Writing Memoir: the Side Effects of Telling the Truth

“There is a ripple effect each time a memoir is published, and while the memoirist cannot fully prepare for it, he or she should expect it.” ~ Anthony D’Aries in Writing Lessons: Memoir’s Truth and Consequences

file0001997823143Several years ago, I was pushing my daughter in the stroller while on a walk, and I came upon a story. Near my house, I passed a young girl sitting on her front steps. She was skinny, maybe thirteen. She looked bored. Then, I heard people I can only assume were her parents yelling at each other inside the house, their voices loud enough so that every word resounded as clear as the intonation behind it. I slowed my pace and gave a tentative wave. When the girl glanced up at me, I thought I saw the faint trace of a black eye.

At first, I kept on walking, doubting myself but wondering. Then, I turned around and asked if everything was okay. She looked at me like I was crazy. Like everything going on around her, behind her, and in spite of her, was just another day in Normal. Parents argue, they yell. This young girl waits it out.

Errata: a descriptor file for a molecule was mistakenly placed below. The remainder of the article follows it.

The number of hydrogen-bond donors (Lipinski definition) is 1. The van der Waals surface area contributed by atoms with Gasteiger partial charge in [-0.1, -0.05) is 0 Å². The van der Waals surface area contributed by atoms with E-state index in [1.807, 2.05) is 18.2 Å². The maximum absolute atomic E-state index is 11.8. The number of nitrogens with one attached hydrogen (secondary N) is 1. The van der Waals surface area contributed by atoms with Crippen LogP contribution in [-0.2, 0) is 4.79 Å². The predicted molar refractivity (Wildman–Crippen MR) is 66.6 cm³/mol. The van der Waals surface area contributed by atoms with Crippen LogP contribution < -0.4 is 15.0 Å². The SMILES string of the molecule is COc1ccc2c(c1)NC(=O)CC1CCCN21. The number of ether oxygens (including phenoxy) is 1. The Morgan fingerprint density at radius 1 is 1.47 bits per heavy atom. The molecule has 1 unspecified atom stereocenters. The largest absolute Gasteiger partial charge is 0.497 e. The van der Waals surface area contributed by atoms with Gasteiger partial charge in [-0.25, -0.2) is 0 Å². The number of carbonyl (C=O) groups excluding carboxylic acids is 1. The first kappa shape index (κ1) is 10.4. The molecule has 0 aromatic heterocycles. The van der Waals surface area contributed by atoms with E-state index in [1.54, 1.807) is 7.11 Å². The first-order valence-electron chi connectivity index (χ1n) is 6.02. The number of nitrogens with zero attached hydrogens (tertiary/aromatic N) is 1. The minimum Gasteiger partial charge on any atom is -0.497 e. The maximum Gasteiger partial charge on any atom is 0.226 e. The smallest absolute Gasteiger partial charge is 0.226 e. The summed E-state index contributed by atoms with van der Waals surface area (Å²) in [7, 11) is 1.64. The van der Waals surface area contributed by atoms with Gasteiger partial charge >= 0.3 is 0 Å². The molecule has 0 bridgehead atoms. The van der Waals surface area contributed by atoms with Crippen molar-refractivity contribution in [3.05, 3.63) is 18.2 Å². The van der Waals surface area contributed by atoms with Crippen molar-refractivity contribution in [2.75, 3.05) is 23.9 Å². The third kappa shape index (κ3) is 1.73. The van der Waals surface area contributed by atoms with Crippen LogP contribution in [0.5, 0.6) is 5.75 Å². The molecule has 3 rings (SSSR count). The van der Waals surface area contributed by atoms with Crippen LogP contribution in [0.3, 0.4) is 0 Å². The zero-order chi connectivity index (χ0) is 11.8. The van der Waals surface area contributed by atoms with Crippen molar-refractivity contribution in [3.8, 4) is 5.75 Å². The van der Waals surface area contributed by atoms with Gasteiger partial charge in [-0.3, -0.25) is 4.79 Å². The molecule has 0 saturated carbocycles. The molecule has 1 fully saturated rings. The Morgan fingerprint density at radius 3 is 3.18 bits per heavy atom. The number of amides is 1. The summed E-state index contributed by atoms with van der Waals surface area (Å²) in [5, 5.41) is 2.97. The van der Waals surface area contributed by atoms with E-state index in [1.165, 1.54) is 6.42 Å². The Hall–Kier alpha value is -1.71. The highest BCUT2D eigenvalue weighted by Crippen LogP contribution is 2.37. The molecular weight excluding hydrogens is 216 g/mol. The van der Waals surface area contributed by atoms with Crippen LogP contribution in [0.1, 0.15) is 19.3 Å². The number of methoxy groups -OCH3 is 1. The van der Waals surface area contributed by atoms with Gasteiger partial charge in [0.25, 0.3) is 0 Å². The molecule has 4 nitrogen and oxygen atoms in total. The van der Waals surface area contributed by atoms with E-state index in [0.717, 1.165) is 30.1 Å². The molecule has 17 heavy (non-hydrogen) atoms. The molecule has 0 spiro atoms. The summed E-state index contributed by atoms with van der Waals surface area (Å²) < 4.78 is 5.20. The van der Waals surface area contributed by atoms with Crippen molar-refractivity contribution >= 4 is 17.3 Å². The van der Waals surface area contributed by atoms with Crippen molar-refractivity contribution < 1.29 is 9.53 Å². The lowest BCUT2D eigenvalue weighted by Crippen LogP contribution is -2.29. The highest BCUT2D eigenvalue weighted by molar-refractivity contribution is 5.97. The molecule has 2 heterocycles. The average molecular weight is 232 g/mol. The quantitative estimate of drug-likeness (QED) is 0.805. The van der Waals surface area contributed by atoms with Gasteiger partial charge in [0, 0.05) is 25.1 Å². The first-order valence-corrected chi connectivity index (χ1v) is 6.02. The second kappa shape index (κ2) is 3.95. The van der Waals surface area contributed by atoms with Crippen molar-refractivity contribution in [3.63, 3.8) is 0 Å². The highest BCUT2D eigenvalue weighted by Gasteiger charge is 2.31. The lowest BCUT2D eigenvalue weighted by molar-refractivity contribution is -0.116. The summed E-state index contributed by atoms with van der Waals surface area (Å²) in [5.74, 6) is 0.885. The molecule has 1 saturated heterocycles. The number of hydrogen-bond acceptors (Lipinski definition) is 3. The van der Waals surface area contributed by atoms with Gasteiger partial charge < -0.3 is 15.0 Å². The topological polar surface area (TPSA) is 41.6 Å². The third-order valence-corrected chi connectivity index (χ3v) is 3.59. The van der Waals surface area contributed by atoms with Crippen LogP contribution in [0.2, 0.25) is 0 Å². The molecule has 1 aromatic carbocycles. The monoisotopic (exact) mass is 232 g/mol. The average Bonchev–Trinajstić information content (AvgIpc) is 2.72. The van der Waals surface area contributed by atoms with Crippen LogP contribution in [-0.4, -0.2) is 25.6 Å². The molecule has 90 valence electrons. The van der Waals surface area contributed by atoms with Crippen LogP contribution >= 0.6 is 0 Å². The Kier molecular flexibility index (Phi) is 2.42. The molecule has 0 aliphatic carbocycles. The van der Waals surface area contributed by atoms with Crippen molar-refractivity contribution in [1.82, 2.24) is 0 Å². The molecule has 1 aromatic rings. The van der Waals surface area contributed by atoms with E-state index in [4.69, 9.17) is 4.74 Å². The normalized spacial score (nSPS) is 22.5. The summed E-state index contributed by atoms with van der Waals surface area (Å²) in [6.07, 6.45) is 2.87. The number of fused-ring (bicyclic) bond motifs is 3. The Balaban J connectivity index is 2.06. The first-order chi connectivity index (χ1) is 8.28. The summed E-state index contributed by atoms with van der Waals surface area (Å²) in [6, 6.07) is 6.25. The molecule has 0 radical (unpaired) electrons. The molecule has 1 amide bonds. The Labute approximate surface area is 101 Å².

Impressed by the image and by her indifference (and maybe by a little of my own guilt in walking away), I wrote “Red Velvet Sunday.”

Later, I had the opportunity to read that story on the radio, and I shared the link to the episode with family and friends. Even though the story was fiction, someone close to me said they hoped the story wasn’t born out of real life experiences. “Not a bit!” I said, completely surprised, and I wondered what they and others might think if I did write bits and pieces of truth.

When writing memoir, facts are set down easily enough; it’s everything in between—and the potential effects afterward—that presents the challenge. Andrew D’Aries warns the memoirist in his quote above, but a write can only prepare for so much.

I’m talking truth in memoir at Write It Sideways this week in a post that’s generating some great discussion. I hope you’ll stop by and leave your thoughts.

Writers love dialogue.

Read it here: Telling the Truth in Memoir: More Than Just Facts

*Photo credit: biberta on morguefile.com



About Christi

Christi Craig is a native Texan living in Wisconsin, working by day as a sign language interpreter and moonlighting as a writer, teacher, and editor. Her stories and essays have appeared online and in print, and she received an Honorable Mention in Glimmer Train's Family Matters Contest, 2010. You can send comments or questions via her contact page.
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